We often talk about the problems religion brings upon women by forbidding the use of birth control, but, oddly enough, there's a phenomenon in the ultra-Orthodox Jewish community which is causing the exact opposite problem. Their strict religious rules, known as halacha, govern many aspects of women's lives, including when they're allowed to have sex with their husbands, and one rule in particular is preventing some women from being able to get pregnant even when they desperately want to.
Known as "halachic infertility," the problem arises because of the rules governing woman's menstrual cycle. The practice stems from the Torah, which says that women cannot have sex with their husbands while they've got their period and must clean themselves in a ritual bath, called a mikveh, before they can be with their husbands again. In the days of the Bible, women went to the mikveh a few days after their period had stopped, but according to Forward, "Rabbis streamlined these regulations in the Talmud, decreeing that all women should wait a full seven days after they stopped bleeding to visit the mikveh." Today Orthodox women usually abstain for five days to accomodate their periods and then wait another seven days before they go to the mikveh. That means there are 12 days out of their cycle during which they can't have sex.
For most women, this isn't a problem because they ovulate around 14 days after the begin menstruating, so sexual activity with their husbands begins again right around the time they're most fertile. That likely explains why most ultra-Orthodox communities have sky high fertility rates. But for the women whose cycles are slightly off from the norm, causing them to ovulate before day 12 of their cycle, this restriction means they can't have sex when they're fertile and makes it very difficult or impossible for them to get pregnant.
Of course, the solution to this problem would be for these women to simply visit the mikveh earlier, but that isn't allowed under the very inflexible interpretation of this rule. Rabbis don't usually allow women to make the adjustments to when they visit the mikveh, and most women say they don't want to break the rule in order to get pregnant. Brany Rosen, who cofounded an infertility support group, says, "I don't want to conceive a baby that way." Dr. Richard Grazi, who's been treating ultra-Orthodox women for 25 years, says he learned there's no point in trying to persuade women to go to the mikveh early. He says, "That is just a nonstarter. I know where my patients and my rabbis are coming from."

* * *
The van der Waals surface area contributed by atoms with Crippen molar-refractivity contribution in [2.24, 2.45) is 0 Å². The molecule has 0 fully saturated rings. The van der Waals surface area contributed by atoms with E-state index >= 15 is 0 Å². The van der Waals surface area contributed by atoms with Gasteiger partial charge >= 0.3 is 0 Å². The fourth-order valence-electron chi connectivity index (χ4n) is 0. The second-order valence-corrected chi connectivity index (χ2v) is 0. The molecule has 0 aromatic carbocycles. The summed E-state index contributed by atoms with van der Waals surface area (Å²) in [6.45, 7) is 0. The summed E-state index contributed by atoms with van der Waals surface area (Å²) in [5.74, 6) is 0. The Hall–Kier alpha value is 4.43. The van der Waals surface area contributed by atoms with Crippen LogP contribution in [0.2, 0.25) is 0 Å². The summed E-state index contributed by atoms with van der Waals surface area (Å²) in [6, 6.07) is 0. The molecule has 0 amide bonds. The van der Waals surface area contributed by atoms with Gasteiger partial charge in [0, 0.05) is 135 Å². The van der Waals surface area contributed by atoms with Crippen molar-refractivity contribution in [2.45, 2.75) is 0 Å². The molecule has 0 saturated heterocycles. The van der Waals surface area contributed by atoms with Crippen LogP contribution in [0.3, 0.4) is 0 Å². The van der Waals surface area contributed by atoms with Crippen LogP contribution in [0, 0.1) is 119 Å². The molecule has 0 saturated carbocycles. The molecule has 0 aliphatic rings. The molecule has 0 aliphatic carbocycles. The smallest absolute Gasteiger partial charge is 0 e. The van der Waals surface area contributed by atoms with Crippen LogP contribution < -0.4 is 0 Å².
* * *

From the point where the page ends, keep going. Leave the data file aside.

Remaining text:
So what's the alternative? Strangely enough, it's to use hormonal treatments to change the women's cycle. Grazi usually prescribes an adhesive patch that delivers estradiol, which can delay ovulation until after the woman visits the mikveh. If that doesn't work, he will also prescribe a drug to stimulate egg development. Or there's the more drastic step of using Lupron, a medication which "mutes the body's egg development and ovulation." The woman then takes a series of hormone injections to modify her cycle so that she ovulates when she's able to have sex with her husband. That seems like a lot of work and unnatural intervention to achieve what God supposedly intends—especially since way back in the day, the ritual did not even specify the 12-day waiting period.
There's one final action couples take if the hormones aren't an option: artificial insemination. This allows a woman to get pregnant without technically touching her husband, so she can do it during the period before she visits the mikveh. This is slightly more controversial with Rabbis, however, some of whom believe that conceiving this way "can cause spiritual harm to the child." This method can also cause a problem because men aren't allowed to masturbate, so getting a sperm sample is tricky. Some instead use a "medical grade polyurethane condom" to collect sperm while they're having sex. Of course, since prophylactics aren't technically allowed either, couples will often "poke a small hole in the condom as a symbolic gesture."
To the outsider, using all of these medications to avoid breaking a rule that seems relatively arbitrary in the first place can seem pretty strange. But Chaim Jalas, who directs patient services at an Orthodox fertility center, says, "There are some rules that are extremely strict. The idea here is that the halacha doesn't change." The 12-day abstention ritual is considered "the foundation of family life." So even if it seems that using all of these modern interventions breaks the spirit of the law if not the letter of it, women are made to bend over backwards to get pregnant during the God-sanctioned period rather than risk starting their families off on the wrong spiritual footing.
For Some, Halacha Makes Conceiving Tough [Forward]
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